Valdez Insider
 
Question ofthe Week
What is more annoying in spring?
  Walking on the overly wet ground
  Spring Cleaning
  The sight dirty melting snow
 
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Local News
LIGHTNING STRIKES PLANE CARRYING INTERIOR ALASKA STUDENTS
News Miner (04-12-15) - Lightning struck an Alaska Airlines plane carrying a contingent of Interior high school student’s home from a conference in Southeast Alaska on Sunday. The lightning strike did not affect the flight plan of the plane, a Boeing 737-400, and the plane was able to complete its flight from Sitka to Juneau. The plane was carrying about 140 passengers, many of whom were making the first leg of their trip home from the Alaska Association of Student Governments Conference at Mount Edgecumbe High School. The conference brings together high school students involved in their schools’ governments to talk policy, engagement and governance each spring.

CLICK HERE to view full article


 

NEW ARRIVAL

Fiona Caroline Juleen came into this world April 4th at 3:01pm. She weighed 7lbs. 14oz. and was 20 ¼ inches long. Her parents are Mike Juleen and Ellen Sneve.


 

“Tsunami” by Marjorie Scholl

ALASKAN EXHIBIT TRAVELS TO HAWAII

The Valdez Museum and Historical Archive was recently mentioned in an article about an art exhibition they  coordinated. Communities, Disaster and Change is a traveling exhibition coordinated by the Valdez Museum and Historical Archive. Framed by the 50-year anniversary of the devastating Good Friday earthquake that struck Alaska on March 27, 1964, the exhibit showcases the art of 2 artists from around Alaska. Each artist has one piece, although some works contain multiple elements, such as diptychs and sculptural arrangements that address the theme of natural disasters’ effects on their communities.

CLICK HERE for full article - Hawaii.edu/news/ (4-08-15)
KVAK TV
News Watch
Anchorage Daily News
Point Hope lands two bowheads in first weekend of spring whaling season
Point Hope crews enjoyed good weather and calm water last weekend, said Rex Rock, the captain of one of the two crews that found early success.
BLM completes cleanup of 6 legacy wells in Umiat area
Cleanup is done on six legacy wells that are relics of early oil exploration on Alaska's North Slope, the Bureau of Land Management said Friday.
Permafrost 'carbon bomb' unlikely, but worries over northern thaw persist
Permafrost in the circumpolar north will likely continue to thaw and release carbon dioxide and methane, but at a gradual rate instead of as a "carbon bomb," said a study published recently in the journal Nature.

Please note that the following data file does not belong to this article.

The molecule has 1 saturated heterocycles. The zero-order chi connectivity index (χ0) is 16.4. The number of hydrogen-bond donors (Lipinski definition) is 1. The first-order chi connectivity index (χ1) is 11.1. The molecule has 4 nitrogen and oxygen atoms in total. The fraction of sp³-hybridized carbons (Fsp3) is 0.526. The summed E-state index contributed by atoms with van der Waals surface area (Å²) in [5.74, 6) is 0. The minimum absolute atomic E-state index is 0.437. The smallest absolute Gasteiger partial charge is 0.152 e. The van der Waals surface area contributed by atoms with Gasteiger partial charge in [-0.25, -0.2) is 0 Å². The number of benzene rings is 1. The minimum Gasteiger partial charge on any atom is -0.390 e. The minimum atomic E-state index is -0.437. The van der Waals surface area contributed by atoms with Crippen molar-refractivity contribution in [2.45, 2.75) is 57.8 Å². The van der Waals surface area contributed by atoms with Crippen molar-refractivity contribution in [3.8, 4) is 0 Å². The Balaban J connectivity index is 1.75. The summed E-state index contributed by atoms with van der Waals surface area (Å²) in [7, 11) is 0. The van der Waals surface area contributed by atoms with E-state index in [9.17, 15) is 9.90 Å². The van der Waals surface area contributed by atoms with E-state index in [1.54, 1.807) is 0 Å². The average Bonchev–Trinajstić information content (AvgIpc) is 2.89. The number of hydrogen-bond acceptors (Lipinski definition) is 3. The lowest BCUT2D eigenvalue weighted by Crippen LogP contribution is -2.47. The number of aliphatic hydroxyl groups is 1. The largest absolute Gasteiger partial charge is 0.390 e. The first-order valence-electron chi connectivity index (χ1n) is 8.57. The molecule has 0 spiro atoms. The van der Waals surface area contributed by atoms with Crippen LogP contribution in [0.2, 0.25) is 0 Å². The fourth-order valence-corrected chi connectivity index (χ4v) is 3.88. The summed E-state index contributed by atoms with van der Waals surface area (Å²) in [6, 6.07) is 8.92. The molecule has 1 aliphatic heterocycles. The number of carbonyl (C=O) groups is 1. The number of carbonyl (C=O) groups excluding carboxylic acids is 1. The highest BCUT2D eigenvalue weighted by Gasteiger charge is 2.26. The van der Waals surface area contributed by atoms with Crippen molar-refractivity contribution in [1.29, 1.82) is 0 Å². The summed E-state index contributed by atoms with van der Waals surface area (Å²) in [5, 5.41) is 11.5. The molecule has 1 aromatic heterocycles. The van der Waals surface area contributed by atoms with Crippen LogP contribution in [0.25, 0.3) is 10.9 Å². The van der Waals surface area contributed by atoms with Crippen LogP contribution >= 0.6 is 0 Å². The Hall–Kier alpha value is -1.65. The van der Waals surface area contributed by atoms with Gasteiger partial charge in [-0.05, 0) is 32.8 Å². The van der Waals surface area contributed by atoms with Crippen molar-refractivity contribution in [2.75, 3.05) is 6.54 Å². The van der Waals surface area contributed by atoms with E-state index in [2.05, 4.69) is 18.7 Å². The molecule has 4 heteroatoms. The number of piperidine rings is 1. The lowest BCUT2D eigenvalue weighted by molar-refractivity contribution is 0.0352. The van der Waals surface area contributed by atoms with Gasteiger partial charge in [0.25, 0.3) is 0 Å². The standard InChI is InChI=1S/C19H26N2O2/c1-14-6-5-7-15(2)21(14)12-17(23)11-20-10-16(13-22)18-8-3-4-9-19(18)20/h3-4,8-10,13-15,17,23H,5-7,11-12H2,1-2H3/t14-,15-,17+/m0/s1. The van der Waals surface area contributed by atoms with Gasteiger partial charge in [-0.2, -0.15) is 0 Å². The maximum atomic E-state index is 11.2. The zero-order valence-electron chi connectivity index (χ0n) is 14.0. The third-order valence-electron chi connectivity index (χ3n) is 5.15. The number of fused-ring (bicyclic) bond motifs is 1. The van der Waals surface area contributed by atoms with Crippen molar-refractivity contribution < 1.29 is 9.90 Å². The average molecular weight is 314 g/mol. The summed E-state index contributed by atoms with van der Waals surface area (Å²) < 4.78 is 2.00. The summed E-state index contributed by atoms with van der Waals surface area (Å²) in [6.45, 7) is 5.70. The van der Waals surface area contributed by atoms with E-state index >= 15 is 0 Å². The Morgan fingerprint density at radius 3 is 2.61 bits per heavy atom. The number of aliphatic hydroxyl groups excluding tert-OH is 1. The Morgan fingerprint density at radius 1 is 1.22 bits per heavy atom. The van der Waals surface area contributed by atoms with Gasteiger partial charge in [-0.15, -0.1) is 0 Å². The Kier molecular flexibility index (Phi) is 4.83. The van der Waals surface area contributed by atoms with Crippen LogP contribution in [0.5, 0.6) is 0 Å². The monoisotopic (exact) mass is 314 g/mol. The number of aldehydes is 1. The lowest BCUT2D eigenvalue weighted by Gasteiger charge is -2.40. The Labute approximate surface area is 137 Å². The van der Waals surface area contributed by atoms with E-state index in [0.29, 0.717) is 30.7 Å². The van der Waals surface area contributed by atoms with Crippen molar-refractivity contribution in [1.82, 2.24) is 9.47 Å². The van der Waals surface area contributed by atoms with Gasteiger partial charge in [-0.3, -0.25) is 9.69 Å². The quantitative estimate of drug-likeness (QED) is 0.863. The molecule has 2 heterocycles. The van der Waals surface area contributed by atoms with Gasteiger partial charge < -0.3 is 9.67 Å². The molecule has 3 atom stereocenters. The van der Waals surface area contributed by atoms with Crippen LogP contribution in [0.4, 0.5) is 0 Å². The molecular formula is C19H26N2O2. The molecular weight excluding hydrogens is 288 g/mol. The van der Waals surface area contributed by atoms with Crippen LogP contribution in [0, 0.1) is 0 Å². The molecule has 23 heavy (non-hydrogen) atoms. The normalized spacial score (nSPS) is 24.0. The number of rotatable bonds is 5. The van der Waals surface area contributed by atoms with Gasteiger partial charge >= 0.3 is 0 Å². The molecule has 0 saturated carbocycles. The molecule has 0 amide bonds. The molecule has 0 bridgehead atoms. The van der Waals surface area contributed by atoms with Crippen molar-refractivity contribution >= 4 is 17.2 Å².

Protesters in kayaks meet Shell's Arctic drill rig as it arrives in Washington
Protesters in kayaks greeted a rig that could be used for oil drilling in the Arctic as it arrived in Washington state following a journey across the Pacific.
The Canadian Arctic Council ministerial -- what to expect
Canada's two-year term leading the Arctic Council produced some positive results, despite complications from tensions over Russia and philosophical splits over economic and enviromental goals. 
Cleaning up litter has expensive price tag in Finland
When snows melt in spring in Finland, tons of dumped trash gets revealed. The annual cleanup task is costly. 
Sweden: Government, opposition work together on defense
Most of Sweden's political parties want increased military spending, but negotiations are underway to reach a consensus on how big the increase should be. 
Arctic ‘unraveling’ due to global warming, and consequences will be global
A new booklet from the National Academy of Sciences’ National Research Council wants to change that. Synthesizing much past academy work on the Arctic region, the booklet -- being released just before the United States assumes the chairmanship of the eight-nation Arctic Council later this month -- blazons this message: “What Happens in the Arctic Doesn’t Stay in the Arctic.”
Russia: Arctic megapolluter pays record-high dividends
Norilsk Nickel is pumping vast amounts of sulfur dioxide into the air, but it is also making big money for its wealthy CEO and other shareholders.
Arctic, Barents submarine patrols up 50 percent over last year
A buildup of the Russian submarine fleet means much more underwater traffic. The Russian Navy has plans for yet more subs to be built or moderized. 
Fairbanks Daily News
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